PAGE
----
Robert: Tell me, what have you been doing all these months? Virginia: Working 18 hours a day and being lonely 24.

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Mrs. Greer: Good afternoon, my dear. I don’t think I’ve had the pleasure of seeing you here before.

Virginia Stuart Cunningham: I’m Virginia Cunningham. I came from Five.

Mrs. Greer: Nobody comes to One from Five. Even I had to spend a few days in Two before coming here. And I, my dear, have money.

Virginia Stuart Cunningham: That must be convenient.

Mrs. Greer: My husband, Mr. Greer, is very wealthy. I have more jewels than I can possibly wear. You, of course, are a charity patient?

Virginia Stuart Cunningham: Oh, no. It so happens that my husband, Mr. Cunningham, is very wealthy. My diamonds simply weigh me down.

Mrs. Greer: I have the Hope Diamond!

Virginia Stuart Cunningham: I have the Hopeless Emerald! It carries the Cunningham curse. You’ve probably read about it.

Mrs. Greer: Mr. Greer…

Virginia Stuart Cunningham: Your husband?

Mrs. Greer: Mr. Greer, my husband, considered buying it, but it has a flaw. You see, you can’t put an imperfect stone on the most beautiful hands in the world.

In an interview, Olivia de Havilland described her research: “I met a young woman who was very much like Virginia… a schizophrenic with guilt problems. She had developed… a warm rapport with her doctor, but what struck me most of all was the fact that she was rather likable and appealing… It was that that gave me the key to the performance.”

A detailed chronicle of a woman during her stay in a mental institution.

Mary Jane Ward‘s book, the basis for this film, was an autobiographical account of the author’s experiences in psychiatric hospitals. The book caused considerable controversy upon its publication in 1946, as it was a scathing indictment of the treatment of psychiatric patients, a subject considered taboo in the 1940s. Naturally, the book was a runaway bestseller.

Director: Anatole Litvak

Writers: Frank Partos (screen play), Millen Brand (screen play) | 1 more credit »

Stars: Olivia de HavillandMark StevensLeo Genn | See full cast & crew »

Virginia Cunningham finds herself in a state insane asylum…and can’t remember how she got there. In flashback, her husband Robert relates their courtship, their marriage, and her developing symptoms. The asylum staff are not demonized, but fear, ignorance, and regimentation keep Virginia in a state of misery as pipe-smoking Dr. Mark Kik struggles through wheels within wheels to find the root of her problem. Then a relapse plunges Virginia back into the harrowing ‘Snake Pit’. Written by Rod Crawford <puffinus@u.washington.edu

Director Anatole Litvak insisted that the cast and crew spend three months visiting mental institutions and attending psychiatric lectures to prepare themselves for the film. Olivia de Havilland willingly threw herself into the research. She attended patient treatments at the institutions, and observed electric shock therapy and hydrotherapy first-hand. When permitted, she sat in on doctor-patient therapy sessions. She also attended social events for patients at the institutions. After seeing the film, a “Daily Variety” columnist questioned whether any mental institution would really allow violent inmates to dance with each other at a social event. De Havilland personally called the columnist to confirm that she had attended several such dances at institutions.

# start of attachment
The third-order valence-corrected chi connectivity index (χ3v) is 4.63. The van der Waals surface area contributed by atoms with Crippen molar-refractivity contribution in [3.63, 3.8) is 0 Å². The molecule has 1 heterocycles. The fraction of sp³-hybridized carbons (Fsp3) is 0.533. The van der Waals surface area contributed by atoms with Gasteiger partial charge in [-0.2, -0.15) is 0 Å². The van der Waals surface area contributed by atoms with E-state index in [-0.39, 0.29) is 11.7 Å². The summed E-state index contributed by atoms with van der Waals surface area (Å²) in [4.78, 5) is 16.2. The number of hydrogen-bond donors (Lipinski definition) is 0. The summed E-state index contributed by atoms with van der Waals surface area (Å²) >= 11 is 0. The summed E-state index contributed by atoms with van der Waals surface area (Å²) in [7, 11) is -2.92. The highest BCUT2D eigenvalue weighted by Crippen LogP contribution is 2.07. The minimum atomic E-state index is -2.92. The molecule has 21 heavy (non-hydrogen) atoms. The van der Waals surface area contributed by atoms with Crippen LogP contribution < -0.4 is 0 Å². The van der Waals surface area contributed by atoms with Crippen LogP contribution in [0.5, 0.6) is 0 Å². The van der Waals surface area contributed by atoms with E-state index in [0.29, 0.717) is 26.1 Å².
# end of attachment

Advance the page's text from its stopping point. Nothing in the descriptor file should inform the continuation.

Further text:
The Snake Pit (1948)-Electroshock Treatment

Anatole Litvak scheduled the hospital scenes first in the shooting schedule, then gave Olivia de Havilland a month-long break before filming the flashbacks. For the hospital scenes, he gave orders that none of the actresses playing patients were to wear brassieres or girdles. He also forbade them to go to the hairdressing department. To make her character look suitably ill, de Havilland went on a diet designed to take her below her ideal weight.

Doctor Mark Kik: A snake pit?

Virginia Stuart Cunningham: It was strange, here I was among all those people, and at the same time I felt as if I were looking at them from some place far away, the whole place seemed to me like a deep hole and the people down in it like strange animals, like… like snakes, and I’ve been thrown into it… yes… as though… as though I were in a snake pit…

Virginia Stuart Cunningham: Later, weeks later, I understood. I remembered once reading in a book that long ago they used to put insane people into pits full of snakes. I think they figured that something which might drive a normal person insane, might shock an insane person back into sanity. Did you ever hear of that?

Doctor Mark Kik: Yes.

Virginia Stuart Cunningham: Well, it was just as though they’d thrown me into a snake pit. And I was shocked into thinking that maybe I wasn’t as sick as the others… and I really might get well.

The Snake Pit (1948)-Thrown into the pit

Dr. Jonathan Gifford: Now now, doctor, we’re not trying to minimize the importance of the treatment you’re giving your patient.

Dr. Curtis: The trouble is for you each case is ‘the one,’ and for us it’s one of thousands.

Doctor Mark Kik: Yes, Curtis, one of thousands, even millions. But only by trying to make each case ‘the one’ can we really help the patient.